Dr. Ines Atmosukarto
The term ‘high achiever’ doesn’t really do justice to Dr Ines Atmosukarto.
At 37, she is an internationally recognised research scientist with numerous awards to her name, including a 2009 Australian Alumni Award for Research and Innovation, presented by the Australian Embassy in Jakarta for her dedication to finding new treatments for cancer and infectious diseases to save the lives of others. In 2004 she won a UNESCO L’Oreal Fellowship for Young Women in Science, and in 2007 she was presented with a Femina Award, which recognises the top 35 professional women for contribution to their field.
It all started at The University of Adelaide, where Ines completed a Bachelor of Science degree with First Class Honours in Biochemistry (“a course I enjoyed tremendously”) in 1995. Six years later, she was awarded a PhD in Biochemistry and Molecular Biology in what was to become the School of Molecular Biosciences.
Ines then returned to Indonesia, to establish a research laboratory at the Research Centre for Biotechnology near Jakarta. But her reputation for excellence followed her, and it wasn’t long before she was invited back to Australia as the Chief Scientific Officer with a start-up biotech company in Canberra.
“ My career goals are simple. I would like to work on something that will make a difference in people’s lives...”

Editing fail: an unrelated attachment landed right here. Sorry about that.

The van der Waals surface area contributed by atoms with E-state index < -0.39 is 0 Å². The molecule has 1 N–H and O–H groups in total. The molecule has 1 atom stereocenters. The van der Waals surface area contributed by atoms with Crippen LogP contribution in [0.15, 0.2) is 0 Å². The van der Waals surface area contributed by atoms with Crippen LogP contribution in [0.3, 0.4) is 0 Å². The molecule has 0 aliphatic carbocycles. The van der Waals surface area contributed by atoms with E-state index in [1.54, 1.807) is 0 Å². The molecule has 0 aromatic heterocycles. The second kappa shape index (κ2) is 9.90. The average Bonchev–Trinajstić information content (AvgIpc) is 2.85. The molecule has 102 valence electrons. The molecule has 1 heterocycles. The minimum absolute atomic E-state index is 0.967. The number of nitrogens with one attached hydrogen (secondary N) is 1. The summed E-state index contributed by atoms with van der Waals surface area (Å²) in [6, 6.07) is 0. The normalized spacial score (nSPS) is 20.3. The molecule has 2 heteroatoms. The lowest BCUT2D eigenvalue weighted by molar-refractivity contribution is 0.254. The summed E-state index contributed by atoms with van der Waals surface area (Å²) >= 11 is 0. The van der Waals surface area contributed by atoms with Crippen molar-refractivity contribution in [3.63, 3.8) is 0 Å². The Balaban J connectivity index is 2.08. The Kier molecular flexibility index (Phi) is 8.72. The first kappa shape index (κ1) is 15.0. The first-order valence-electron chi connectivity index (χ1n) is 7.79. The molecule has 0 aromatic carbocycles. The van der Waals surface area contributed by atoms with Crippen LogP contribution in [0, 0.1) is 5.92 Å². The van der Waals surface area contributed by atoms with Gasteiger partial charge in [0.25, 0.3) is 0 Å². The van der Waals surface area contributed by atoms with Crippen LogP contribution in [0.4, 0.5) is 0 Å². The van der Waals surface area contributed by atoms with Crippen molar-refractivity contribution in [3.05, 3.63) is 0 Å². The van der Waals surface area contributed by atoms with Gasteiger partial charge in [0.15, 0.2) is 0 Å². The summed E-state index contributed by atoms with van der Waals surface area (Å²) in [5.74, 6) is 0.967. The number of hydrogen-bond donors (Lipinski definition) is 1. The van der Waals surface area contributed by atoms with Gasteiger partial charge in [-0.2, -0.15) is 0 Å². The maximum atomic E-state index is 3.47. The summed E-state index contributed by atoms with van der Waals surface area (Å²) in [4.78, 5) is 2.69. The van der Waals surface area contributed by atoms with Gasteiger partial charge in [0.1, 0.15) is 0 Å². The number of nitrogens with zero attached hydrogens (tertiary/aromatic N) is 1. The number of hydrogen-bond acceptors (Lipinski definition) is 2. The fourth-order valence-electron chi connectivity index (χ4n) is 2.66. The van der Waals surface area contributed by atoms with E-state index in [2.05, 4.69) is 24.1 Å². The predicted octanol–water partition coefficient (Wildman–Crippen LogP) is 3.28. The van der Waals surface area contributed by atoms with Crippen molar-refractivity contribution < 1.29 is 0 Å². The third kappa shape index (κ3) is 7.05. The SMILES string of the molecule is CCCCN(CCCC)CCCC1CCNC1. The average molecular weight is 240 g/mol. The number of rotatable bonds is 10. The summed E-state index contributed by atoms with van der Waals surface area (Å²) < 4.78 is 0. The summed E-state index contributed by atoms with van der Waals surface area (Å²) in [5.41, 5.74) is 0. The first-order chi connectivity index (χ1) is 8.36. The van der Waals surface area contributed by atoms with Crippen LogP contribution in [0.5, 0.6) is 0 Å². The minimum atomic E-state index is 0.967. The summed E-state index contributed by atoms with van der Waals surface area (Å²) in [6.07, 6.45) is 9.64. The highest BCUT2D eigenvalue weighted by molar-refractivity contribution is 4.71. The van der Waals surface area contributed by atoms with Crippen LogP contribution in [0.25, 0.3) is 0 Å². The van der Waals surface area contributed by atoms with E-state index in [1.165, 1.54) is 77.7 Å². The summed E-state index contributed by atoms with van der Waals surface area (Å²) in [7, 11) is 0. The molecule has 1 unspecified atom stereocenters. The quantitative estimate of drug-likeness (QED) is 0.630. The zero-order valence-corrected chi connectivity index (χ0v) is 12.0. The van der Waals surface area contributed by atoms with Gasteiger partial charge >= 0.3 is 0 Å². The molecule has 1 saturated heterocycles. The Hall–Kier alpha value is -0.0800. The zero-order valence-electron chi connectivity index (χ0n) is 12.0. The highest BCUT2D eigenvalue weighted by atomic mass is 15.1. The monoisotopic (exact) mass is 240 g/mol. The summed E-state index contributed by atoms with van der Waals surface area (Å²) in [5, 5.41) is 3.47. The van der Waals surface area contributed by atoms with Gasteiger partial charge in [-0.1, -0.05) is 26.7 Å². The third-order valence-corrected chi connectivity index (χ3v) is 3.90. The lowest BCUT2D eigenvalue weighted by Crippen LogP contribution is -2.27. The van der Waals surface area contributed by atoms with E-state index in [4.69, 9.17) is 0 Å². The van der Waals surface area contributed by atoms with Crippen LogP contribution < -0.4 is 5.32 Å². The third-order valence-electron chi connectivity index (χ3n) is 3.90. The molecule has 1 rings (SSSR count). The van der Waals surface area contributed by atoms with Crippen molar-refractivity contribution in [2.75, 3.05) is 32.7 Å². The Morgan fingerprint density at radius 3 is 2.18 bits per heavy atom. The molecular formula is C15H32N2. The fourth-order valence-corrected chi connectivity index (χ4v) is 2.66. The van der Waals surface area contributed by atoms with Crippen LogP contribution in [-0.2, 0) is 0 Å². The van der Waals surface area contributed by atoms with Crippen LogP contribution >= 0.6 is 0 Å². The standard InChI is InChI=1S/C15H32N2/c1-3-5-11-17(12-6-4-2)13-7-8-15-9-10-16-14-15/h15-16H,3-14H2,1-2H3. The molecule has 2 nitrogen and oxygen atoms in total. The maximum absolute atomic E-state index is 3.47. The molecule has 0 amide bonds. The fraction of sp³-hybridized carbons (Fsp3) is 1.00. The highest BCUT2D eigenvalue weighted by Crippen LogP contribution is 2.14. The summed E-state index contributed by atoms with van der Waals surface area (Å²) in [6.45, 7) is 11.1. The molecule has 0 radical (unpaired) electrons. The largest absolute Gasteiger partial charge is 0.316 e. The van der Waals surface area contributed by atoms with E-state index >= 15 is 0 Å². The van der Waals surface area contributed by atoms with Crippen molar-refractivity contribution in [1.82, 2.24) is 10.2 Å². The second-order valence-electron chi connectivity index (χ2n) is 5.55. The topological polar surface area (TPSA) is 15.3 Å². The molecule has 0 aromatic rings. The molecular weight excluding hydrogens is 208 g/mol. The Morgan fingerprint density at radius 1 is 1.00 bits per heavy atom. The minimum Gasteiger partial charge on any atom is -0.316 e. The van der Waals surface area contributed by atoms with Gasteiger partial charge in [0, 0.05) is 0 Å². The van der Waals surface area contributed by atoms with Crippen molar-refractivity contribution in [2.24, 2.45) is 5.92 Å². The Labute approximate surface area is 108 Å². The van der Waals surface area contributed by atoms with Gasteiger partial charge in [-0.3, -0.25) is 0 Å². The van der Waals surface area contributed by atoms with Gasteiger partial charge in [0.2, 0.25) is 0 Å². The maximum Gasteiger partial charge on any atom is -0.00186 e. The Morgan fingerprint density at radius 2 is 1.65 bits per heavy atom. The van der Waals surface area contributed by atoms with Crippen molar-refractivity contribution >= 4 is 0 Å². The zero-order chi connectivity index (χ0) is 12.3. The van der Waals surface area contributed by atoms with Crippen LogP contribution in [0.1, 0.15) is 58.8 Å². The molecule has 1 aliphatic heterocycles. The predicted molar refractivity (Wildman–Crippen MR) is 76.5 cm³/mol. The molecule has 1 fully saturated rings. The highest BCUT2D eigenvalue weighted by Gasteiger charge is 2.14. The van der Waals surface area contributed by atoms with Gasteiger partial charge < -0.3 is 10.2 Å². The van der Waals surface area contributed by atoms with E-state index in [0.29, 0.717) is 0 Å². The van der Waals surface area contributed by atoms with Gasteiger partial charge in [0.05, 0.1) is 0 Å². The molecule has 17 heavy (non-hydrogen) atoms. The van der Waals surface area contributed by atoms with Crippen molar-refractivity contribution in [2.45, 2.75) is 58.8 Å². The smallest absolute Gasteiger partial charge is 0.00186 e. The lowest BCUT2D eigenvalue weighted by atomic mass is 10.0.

“The company, Lipotek Pty Ltd, develops platform technologies for novel vaccines,” she says. “I thought this was a perfect opportunity to gain experience on the commercial side of biotechnology and have been working on using my unique position in establishing formal collaborations with Indonesian entities. Hopefully this will lead to some successful outcomes.”
Ines is also currently the editor of a life sciences journal into the latest advances in biotechnology research and a Research Fellow at the John Curtin School for Medical Research at the Australian National University.
And although she’s now based on the other side of Australia, Ines returns often to Adelaide for a clinical trial she’s working on. And she says she will always look fondly on the South Australian capital.
“I love that Adelaide is a relatively smaller place compared to Melbourne and Sydney. I found it less threatening and friendlier as a place to study. There is also definitely a multicultural feeling about it which is fantastic, and the food is great.” she says.
“I started out living at Aquinas (boarding) College in North Adelaide in my first year, and I think that was probably the best decision I made. Living in the college environment made integrating into Australian student life a lot easier – particularly learning about football and cricket!
“Afterwards, I moved into various shared houses and was very lucky to have a fantastic landlady in the last few years, who lived next to us. She has become my second family in Adelaide, having seen her children grow up. They are now at university and one of the girls is doing a science degree at The University of Adelaide!”
Despite everything she’s achieved at such a young age and the personal sacrifices she’s made along the way (her airline pilot husband is based in Vietnam and their 10-year-old daughter must remain in Jakarta until she joins her mum in Canberra later this year), Ines has plans to do much more.
“My career goals are simple. I would like to work on something that will make a difference in people’s lives … especially for those in lesser fortunate countries,” she says.<. p=""> “I also feel very strongly about the importance of education, including science education, in countries like Indonesia and hope to eventually have the chance to help on that front too.”